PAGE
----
Photo via Chi King via Flickr CC
A new report by the US Forest Service shows that forests play a vital role in protecting watersheds from the impacts of climate change. After two years of research, Water, Climate Change, and Forests: Watershed Stewardship for a Changing Climate shows that ecosystems that have healthy watersheds can sustain changes and keep ecosystems functioning, especially if they're from forested areas. So, protecting forests means protecting future water supplies. And that means strengthening the role of the Forest Service in everything from hydroelectric power projects to storm water treatment programs."Water from forested lands supports people, ecosystems, agriculture, industry, and energy production and is immensely valuable and irreplaceable," said Michael Furniss, a hydrologist with the PNW Research Station and lead author of the publication. "With a changing climate, the need for stewardship of forested watersheds to secure high-quality water supplies and healthy aquatic ecosystems is more important than ever."
The report states that water from forested watersheds is irreplaceable habitat for many species, and supports human habitat too, from farms to industry to energy production. Ensuring that our forests remain healthy and along with them high-quality water sheds is "fundamental to our prosperity and our stewardship responsibility."
Forest management provides important opportunities for adaptation because forests are the most plentiful source of the cleanest water; are the last refuges of valued species that have been extirpated from other areas; are often located in the mountains and thus provide the first opportunity to store, filter, and release water for downstream uses; and provide the earliest opportunity to measure precipitation and streamflows, thereby allowing water managers to forecast supplies and adjust downstream water storage systems.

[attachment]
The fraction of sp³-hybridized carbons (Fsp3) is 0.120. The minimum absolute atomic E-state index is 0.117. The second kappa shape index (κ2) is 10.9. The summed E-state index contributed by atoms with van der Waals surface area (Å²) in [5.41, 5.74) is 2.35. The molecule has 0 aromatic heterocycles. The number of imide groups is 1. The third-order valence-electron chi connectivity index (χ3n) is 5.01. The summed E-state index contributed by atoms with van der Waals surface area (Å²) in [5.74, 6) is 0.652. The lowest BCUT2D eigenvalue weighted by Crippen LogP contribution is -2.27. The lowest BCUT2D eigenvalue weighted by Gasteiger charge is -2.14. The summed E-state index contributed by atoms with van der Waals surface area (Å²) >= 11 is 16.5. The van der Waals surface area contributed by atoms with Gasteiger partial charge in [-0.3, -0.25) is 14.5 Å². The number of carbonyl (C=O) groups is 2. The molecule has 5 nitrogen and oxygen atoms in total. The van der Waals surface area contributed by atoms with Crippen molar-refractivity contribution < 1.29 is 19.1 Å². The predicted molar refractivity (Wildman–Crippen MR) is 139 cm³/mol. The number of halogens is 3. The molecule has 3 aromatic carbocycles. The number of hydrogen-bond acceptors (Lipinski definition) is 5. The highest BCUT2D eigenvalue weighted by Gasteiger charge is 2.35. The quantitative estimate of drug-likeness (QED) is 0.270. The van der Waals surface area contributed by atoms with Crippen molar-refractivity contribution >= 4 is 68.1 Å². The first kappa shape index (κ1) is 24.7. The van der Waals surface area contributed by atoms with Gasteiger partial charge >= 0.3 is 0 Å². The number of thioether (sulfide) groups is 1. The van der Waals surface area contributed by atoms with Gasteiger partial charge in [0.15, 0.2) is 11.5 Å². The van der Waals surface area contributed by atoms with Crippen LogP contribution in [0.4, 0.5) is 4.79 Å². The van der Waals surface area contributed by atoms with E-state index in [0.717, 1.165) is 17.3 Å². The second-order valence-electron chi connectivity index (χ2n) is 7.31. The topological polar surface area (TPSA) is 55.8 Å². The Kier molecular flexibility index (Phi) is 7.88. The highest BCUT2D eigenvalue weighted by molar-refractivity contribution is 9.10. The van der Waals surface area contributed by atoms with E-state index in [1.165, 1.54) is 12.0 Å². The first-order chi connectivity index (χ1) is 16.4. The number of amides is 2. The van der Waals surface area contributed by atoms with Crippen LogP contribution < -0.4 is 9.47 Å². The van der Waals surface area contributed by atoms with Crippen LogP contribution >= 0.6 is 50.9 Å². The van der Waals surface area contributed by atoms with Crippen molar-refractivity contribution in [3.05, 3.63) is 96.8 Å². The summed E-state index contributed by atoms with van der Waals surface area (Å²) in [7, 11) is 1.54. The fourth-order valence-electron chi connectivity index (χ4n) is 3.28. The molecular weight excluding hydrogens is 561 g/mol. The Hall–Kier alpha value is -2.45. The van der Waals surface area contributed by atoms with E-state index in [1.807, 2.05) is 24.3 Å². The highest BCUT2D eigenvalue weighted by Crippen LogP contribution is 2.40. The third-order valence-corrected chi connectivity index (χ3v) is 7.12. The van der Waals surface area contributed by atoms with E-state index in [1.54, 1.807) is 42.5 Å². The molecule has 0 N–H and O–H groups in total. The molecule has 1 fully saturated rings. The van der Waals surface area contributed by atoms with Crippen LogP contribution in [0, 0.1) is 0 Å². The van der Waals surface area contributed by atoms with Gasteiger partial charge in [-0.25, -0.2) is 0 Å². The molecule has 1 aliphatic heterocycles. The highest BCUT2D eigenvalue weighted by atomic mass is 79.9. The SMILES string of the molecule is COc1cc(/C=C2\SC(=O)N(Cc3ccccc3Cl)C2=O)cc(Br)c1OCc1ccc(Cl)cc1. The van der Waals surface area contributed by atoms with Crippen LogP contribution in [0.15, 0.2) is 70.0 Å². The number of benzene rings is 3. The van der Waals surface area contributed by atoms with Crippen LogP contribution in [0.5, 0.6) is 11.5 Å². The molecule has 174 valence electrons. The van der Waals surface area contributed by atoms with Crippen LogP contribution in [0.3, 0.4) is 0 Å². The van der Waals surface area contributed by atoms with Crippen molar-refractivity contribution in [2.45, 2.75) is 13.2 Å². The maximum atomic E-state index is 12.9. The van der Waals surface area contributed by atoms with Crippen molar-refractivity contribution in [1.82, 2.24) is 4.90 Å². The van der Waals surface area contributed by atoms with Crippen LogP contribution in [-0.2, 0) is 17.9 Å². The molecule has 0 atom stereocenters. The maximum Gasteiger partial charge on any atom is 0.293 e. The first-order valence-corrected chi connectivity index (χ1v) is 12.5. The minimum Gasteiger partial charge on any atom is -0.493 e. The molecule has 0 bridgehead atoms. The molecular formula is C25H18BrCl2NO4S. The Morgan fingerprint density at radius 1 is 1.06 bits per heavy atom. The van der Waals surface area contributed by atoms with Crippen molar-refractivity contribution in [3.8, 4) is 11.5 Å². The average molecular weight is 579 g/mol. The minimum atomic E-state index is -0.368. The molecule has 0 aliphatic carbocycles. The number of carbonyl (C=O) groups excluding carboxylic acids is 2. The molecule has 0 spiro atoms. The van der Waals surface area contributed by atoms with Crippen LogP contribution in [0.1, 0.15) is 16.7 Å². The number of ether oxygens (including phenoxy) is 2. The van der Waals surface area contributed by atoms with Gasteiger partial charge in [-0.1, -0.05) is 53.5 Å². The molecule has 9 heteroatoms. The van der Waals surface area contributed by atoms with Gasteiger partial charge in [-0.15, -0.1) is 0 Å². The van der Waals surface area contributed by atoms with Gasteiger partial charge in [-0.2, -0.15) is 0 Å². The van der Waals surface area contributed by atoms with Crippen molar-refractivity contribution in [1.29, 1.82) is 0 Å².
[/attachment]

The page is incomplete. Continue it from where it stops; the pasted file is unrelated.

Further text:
The report details the pressures on forests, including booming human populations and problems posed by climate change, from warmer temperatures to invasive species. But it also details the importance of collaboration among forest managers to secure and steward watersheds.
"We face many serious challenges in managing forested watersheds, and it is notable that the Forest Service has remarkable expertise and experience to do this work," Furniss said. "The Forest Service has over 800 water and aquatic ecosystem specialists posted in hundreds of locations all over the country, a robust research base and capacity, and decades of experience in watershed stewardship."
The document lines out practices and procedures that can keep watersheds resilient, from limiting groundwater pumping and keeping storm water runoff and streams separated, to play key roles in hydroelectric projects and participating in water supply negotiations.
A read through the report brings to light the many major ways the US Forest Service does and will help ensure safe, clean water coming from healthy forested areas. Not only is this service branch important now, but as our water supplies dwindle and become increasingly polluted, we're going to rely more and more on the US Forest Service to help keep our water safe.
The stakes for good watershed stewardship are raised dramatically by climate change and population growth. How best to respond is no mystery: watersheds must remain resilient to adapt to land use and climate change, rebound from disturbances, and adjust to new conditions. There is much we can do, and we have a long history and abundant knowledge and experience in doing this work: the science and practice of sound watershed stewardship.
We have good reason to hope and every reason to act.
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